The tough transition: International students help each other adjust to ASU

portrait of ASU international student YiFan Liu


Editor's note: This feature is part of a series profiling different slices of ASU's diverse population. Find more stories here.

Like most newcomers to college, international students can struggle with college rites of passage like making friends or finding the balance between doing classwork and having fun.

But their homesickness can be heightened because their families are thousands of miles away and the food is strange and the language is new.

There are about 9,800 international students at Arizona State University, and they’ve taken a variety of paths to ASU.

Maria Jose Quezada of Mexico City methodically considered several universities before choosing ASU, which she liked for its hands-on approach for engineering majors and because it’s a quick four-hour plane trip home.

Yifan “Leo” Liupictured above, photo by Charlie Leight/ASU Now came from China and spent a year with a host family in New Jersey before deciding to attend ASU as a finance major.

And while these students come from all over the world they face similar issues once they get here — from language barriers to the acclimation of a new culture.

Transitioning, and trying to fit in

Quezada said she didn’t feel too homesick when she first arrived, but did get a little surprised.

“Spanish is my first language but I was in a bilingual school my whole life, and I grew up learning both Spanish and English,” she said.

“When I came here, people said, ‘Your accent is so cute!’ At the beginning, it was a little hard to accept the fact that my English wasn’t perfect.

“Sometimes people have the stereotype that you’re not smart enough because you don’t express what you want to say and you don’t have the sophisticated language,” Quezada said.

Liu spent a year with a host family in New Jersey before coming to Tempe, but he still joined in the weekly conversation groups that help international students become more comfortable speaking English.

“We would talk about everything — culture, school life, local restaurants,” he said.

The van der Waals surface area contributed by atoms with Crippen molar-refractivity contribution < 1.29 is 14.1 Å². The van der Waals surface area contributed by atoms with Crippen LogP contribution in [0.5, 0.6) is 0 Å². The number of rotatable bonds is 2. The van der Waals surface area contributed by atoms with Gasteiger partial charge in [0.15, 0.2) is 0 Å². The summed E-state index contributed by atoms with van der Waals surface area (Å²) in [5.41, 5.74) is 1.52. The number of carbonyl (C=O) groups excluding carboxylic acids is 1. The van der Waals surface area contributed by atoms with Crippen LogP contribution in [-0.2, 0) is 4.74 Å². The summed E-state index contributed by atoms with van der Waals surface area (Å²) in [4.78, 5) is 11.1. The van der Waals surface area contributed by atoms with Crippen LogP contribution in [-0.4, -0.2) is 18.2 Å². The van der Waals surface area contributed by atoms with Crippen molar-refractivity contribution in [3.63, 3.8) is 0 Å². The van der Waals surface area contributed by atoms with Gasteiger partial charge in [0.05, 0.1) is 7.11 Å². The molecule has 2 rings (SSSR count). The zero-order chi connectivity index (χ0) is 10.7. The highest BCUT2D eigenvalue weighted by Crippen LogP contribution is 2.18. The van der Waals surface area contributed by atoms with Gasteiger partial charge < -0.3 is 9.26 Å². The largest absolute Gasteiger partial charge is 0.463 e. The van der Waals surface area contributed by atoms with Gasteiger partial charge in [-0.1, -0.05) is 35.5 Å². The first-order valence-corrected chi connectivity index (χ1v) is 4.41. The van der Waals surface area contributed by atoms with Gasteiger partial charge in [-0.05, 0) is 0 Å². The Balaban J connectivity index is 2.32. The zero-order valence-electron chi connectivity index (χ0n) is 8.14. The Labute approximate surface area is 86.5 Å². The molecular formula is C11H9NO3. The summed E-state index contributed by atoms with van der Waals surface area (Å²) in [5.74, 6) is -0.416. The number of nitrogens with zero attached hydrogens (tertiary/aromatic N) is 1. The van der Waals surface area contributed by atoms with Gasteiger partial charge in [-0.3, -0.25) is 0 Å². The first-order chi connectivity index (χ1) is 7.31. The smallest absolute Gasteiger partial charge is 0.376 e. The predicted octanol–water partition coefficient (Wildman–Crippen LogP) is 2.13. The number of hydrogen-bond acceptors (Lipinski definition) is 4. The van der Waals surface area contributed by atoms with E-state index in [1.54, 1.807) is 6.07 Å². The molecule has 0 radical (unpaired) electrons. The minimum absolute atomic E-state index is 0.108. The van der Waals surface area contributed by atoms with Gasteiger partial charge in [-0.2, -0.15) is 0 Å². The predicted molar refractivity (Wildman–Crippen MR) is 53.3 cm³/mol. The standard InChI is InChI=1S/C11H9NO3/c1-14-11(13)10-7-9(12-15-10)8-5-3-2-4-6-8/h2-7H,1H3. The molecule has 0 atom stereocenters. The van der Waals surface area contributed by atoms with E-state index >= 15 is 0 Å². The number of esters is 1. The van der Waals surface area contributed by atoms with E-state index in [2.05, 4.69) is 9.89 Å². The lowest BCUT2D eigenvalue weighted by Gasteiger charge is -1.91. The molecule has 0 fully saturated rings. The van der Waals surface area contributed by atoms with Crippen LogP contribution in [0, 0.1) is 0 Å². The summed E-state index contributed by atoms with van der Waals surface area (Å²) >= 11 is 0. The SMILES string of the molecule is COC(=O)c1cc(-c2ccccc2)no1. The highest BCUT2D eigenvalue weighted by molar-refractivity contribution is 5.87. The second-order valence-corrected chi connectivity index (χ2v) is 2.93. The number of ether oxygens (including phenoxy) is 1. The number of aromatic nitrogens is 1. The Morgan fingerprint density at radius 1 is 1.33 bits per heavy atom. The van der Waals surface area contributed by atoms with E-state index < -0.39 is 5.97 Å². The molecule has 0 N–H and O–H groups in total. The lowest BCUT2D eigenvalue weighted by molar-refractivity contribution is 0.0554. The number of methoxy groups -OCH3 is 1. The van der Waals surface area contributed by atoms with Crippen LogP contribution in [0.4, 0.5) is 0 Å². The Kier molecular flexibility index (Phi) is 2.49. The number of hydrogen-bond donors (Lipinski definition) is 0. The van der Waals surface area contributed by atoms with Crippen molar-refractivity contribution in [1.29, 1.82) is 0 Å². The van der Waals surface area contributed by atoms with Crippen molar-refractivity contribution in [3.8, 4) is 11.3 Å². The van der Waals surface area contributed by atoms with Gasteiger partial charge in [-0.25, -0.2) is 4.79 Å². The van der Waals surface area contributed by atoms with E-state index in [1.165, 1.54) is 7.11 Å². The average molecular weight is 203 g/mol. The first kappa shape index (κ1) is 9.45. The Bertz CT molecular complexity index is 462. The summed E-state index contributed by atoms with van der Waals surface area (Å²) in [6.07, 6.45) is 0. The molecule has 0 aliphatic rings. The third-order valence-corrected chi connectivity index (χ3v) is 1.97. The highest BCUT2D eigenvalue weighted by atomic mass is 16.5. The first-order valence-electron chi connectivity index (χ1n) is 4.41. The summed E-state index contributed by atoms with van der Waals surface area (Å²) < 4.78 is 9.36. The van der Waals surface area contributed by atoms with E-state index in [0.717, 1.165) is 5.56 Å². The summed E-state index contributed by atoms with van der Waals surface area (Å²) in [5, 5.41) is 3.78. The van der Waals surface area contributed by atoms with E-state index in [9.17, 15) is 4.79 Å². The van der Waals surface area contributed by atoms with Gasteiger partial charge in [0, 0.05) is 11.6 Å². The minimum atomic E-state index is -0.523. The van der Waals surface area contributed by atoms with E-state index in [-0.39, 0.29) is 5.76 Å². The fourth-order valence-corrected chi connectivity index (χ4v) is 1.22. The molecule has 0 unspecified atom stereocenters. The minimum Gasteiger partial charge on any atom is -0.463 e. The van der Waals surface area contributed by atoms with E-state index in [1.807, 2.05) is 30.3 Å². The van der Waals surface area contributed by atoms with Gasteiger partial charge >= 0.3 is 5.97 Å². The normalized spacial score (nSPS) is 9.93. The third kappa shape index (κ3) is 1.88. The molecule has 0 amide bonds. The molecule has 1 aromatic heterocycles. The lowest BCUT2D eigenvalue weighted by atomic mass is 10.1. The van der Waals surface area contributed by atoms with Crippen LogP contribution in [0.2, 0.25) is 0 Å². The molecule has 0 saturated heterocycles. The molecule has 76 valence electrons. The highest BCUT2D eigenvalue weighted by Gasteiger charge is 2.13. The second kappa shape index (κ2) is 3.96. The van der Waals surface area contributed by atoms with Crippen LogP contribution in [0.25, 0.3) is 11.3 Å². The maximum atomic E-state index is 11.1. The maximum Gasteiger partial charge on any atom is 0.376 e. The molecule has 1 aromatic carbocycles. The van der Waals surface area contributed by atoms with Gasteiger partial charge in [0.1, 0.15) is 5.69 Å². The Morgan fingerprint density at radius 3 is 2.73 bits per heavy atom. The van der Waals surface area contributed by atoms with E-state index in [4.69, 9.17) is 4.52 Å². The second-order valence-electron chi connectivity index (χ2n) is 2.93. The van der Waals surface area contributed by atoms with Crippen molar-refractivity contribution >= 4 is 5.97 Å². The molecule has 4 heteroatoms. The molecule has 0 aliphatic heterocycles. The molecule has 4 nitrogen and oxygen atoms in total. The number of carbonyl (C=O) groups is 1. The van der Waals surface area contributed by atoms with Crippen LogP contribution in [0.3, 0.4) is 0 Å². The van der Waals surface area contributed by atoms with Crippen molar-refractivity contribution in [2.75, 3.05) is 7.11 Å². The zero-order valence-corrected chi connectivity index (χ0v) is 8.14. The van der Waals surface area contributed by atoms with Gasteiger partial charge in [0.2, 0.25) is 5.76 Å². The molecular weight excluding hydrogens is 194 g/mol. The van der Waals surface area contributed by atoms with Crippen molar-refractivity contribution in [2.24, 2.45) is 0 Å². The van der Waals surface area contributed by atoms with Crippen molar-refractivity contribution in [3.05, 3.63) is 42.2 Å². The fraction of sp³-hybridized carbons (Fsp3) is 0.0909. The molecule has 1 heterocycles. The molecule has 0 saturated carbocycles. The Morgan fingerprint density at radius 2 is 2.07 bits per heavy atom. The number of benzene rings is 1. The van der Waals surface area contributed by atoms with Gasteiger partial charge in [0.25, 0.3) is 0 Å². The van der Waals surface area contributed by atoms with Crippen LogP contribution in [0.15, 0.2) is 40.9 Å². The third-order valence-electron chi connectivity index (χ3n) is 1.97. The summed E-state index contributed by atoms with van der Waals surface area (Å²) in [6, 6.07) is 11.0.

Adjusting to American culture is another hurdle.

“Everyone here wears shorts and if you wear shorts back home every one looks at you like ‘why are you wearing shorts?’ ” said Quezada.

Liu was puzzled by football.

“I did a lot of research from friends and Wikipedia,” said Liu, who’s now a senior. He also attended the “Football 101” explainer event sponsored by the Coalition of International Students.

“After the first game I didn’t want to miss one. It’s impressive. Everyone wears the same color shirt.”

Woman standing in food court

Maria Jose Quezada chose to come to ASU from Mexico City because she liked how the university has a hands-on approach for engineering majors and because it is a quick four-hour plane trip home.

Making connections

Sometimes, making friends with Americans isn’t easy.

“You think, ‘they don’t like me,’ said Quezada. “But it’s just a different culture. Americans are a little bit colder.”

Xin Zhou is the coordinator for international student engagement at ASU, and she also advises the Coalition of International Students.

“Our priority is to integrate the students into university life,” she said.

The coalition is made up of individual student groups including the Indian Students Association and the African Students Association. During the past year or so, the individual groups have become more collaborative with planning events together, Zhou said.

Of the 9,800 international undergraduate and graduate students, more than a third are from China with about 23 percent from India.

The coalition holds social activities throughout the year, including a cricket tournament and a trip to the Arizona Snowbowl ski resort in Flagstaff, as well as cultural events like a Lunar New Year celebration and practical events such as a career conference.

“A lot of international students have challenges finding internships or jobs in the U.S.,” Zhou said. “We have recruiters and immigration attorneys who can help,” Zhou said.

And the group helps the students connect to others like them.

“Usually international students will say that it’s easier to make friends with other international students,” Zhou said. “They tend to bond with each other.”

Quezada, a junior bioengineering major, is a student at Barrett, the Honors College, where she’s found a supportive community.

For one of her Barrett classes, she created a video project in which she interviewed several international students. Her video captured the disorientation they can feel and also the confidence they’ve developed in navigating a new world.

“That helped me realize why I’m here and all of the challenges international students face,” she said.

“And that we all go through the same stuff — food, clothing, the weather.”

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